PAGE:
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Toasting an eventful first year

Tim Schuyler Hayman (center) welcomes guests to Scopo Divino.

Tim Schuyler Hayman (center) welcomes guests to Scopo Divino.


Some may mistake it for a hole in the wall, tucked away near the bustling corner of California and Divisadero, but to those in the know, the Scopo Divino wine bar has become a neighborhood institution during its first year in business. And the food has turned out to be just as important as the wine — surprising even owner Tim Schuyler Hayman.

So you had never been in the restaurant business, and then you had the idea to open a wine bar. Has this place met your expectations?

It has been astounding. Last year around this time we were awarded “Best Wine Bar” in the Bay Guardian’s annual “Best of San Francisco” issue, and it has been crazy ever since.

That came just a few months after you opened?

Yep, we opened in July of last year, so you can say we hit the ground running very hard. We noticed that on Mondays and Tuesdays, when we were closed, people were poking their heads in. So last November we expanded to seven days a week. No one expected us to be more than just a bar that serves wine, but it turns out our food program is also really good — more than anyone imagined, including me. Then we added brunch on Saturday and Sunday.

To what else do you attribute your success?

We have a great manager, Kent Liggett. He used to be the GM at the Elite Cafe and owned 1550 Hyde, another wine bar, for eight years. People knew him there, so he’s recognizable to the locals. I come from a marketing and advertising background, but I’ve hired a team of people who probably have nearly 100 years of experience in the industry.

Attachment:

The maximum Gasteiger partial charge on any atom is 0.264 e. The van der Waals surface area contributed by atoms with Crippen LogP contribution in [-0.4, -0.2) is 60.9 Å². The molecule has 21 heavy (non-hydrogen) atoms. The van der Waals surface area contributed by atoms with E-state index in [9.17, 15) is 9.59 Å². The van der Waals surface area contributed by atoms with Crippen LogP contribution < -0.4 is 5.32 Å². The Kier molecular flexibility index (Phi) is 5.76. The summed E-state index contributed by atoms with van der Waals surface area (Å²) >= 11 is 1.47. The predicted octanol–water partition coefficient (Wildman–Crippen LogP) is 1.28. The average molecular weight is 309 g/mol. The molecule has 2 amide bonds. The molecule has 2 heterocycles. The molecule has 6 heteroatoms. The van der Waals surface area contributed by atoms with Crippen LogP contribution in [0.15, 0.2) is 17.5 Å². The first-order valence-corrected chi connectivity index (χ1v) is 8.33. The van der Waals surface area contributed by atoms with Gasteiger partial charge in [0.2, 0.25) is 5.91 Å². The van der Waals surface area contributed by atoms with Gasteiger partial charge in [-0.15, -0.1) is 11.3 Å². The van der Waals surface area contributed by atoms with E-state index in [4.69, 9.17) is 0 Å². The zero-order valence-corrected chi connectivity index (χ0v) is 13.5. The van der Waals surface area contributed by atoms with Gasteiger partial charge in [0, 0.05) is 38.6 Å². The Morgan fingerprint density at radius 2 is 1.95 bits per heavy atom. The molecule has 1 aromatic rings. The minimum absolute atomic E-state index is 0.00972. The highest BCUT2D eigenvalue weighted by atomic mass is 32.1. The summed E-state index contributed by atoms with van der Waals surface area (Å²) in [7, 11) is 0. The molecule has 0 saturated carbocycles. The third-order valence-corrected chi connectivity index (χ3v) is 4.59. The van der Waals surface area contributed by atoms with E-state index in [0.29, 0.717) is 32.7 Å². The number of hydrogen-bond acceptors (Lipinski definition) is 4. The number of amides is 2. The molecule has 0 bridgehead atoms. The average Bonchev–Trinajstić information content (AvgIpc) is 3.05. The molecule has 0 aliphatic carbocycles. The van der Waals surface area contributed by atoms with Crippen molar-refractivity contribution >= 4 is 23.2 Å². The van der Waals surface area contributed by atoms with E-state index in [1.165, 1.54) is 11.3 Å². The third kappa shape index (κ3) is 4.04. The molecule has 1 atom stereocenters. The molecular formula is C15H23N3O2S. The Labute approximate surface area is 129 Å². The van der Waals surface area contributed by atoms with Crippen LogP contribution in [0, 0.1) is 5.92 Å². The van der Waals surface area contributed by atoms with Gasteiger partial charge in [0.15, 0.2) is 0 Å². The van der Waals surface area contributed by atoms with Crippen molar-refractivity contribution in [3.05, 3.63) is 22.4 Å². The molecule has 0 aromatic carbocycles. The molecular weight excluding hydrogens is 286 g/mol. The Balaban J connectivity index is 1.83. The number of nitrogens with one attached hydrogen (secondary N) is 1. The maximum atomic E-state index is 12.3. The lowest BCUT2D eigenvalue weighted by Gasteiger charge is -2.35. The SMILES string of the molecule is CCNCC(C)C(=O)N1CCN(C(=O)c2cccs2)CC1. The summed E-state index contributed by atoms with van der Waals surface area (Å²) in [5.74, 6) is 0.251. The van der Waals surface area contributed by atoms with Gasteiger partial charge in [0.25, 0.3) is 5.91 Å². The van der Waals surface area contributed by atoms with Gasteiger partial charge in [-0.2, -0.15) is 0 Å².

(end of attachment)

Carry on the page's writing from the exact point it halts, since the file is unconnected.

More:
What else have you added?

We’ve added a lot of music — now four days a week, including jazz on Sundays. On Monday we have a comedian-singer who’s sort of naughty, risqué. Monday needed something, and we wanted something different. The locals love it. We have an amazing number of repeat customers.

How many labels do you carry?

Around 40 by the glass and about 80 labels in total right now in our wine library.

How do you choose your wines?

We do wine from where wine is done well.

Why not just stay in Napa?

Because Napa doesn’t make the best Riesling; Austria and Germany do. Barbera is better in Italy. We’re not being frou-frou about wine, but we are trying to educate a bit. We’re not pompous. We are approachable and fun. We try to make an emotional connection between wine and where you are.

We call our most popular flight a “wine therapy” session. It’s a customized flight to meet your mood. Someone comes in and we ask them about their day and what they like. Sometimes we hear, “I’ve had a terrible day but I do like rosé,” so we try to pair wine with mood. It kind of peels back the boring in wine and gets to the reason they’re here. Then if two guests want the flight we can pit them against each other: So I might say, you try the Sancerre from France and you have the Sauvignon Blanc from New Zealand.